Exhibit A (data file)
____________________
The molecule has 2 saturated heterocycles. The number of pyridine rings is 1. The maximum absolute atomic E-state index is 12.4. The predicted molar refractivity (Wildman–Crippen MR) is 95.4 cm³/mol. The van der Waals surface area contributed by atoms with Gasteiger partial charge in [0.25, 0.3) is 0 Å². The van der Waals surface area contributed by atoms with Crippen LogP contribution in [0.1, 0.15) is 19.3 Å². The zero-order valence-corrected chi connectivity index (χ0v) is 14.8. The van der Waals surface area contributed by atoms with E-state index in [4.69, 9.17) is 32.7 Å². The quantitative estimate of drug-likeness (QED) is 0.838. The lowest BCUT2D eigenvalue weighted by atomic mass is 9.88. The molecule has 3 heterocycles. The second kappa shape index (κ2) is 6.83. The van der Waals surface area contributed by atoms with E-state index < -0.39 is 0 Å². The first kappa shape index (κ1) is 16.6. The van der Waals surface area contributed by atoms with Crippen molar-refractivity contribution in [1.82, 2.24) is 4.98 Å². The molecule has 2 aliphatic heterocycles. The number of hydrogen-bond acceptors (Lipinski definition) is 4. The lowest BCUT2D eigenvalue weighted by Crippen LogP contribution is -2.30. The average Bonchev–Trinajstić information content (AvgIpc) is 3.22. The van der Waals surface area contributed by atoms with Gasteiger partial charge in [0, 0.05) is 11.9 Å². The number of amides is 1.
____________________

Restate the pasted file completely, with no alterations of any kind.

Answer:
The molecule has 2 saturated heterocycles. The number of pyridine rings is 1. The maximum absolute atomic E-state index is 12.4. The predicted molar refractivity (Wildman–Crippen MR) is 95.4 cm³/mol. The van der Waals surface area contributed by atoms with Gasteiger partial charge in [0.25, 0.3) is 0 Å². The van der Waals surface area contributed by atoms with Crippen LogP contribution in [0.1, 0.15) is 19.3 Å². The zero-order valence-corrected chi connectivity index (χ0v) is 14.8. The van der Waals surface area contributed by atoms with E-state index in [4.69, 9.17) is 32.7 Å². The quantitative estimate of drug-likeness (QED) is 0.838. The lowest BCUT2D eigenvalue weighted by atomic mass is 9.88. The molecule has 3 heterocycles. The second kappa shape index (κ2) is 6.83. The van der Waals surface area contributed by atoms with E-state index < -0.39 is 0 Å². The first kappa shape index (κ1) is 16.6. The van der Waals surface area contributed by atoms with Crippen molar-refractivity contribution in [1.82, 2.24) is 4.98 Å². The molecule has 2 aliphatic heterocycles. The number of hydrogen-bond acceptors (Lipinski definition) is 4. The lowest BCUT2D eigenvalue weighted by Crippen LogP contribution is -2.30. The average Bonchev–Trinajstić information content (AvgIpc) is 3.22. The van der Waals surface area contributed by atoms with Gasteiger partial charge in [0, 0.05) is 11.9 Å². The number of amides is 1.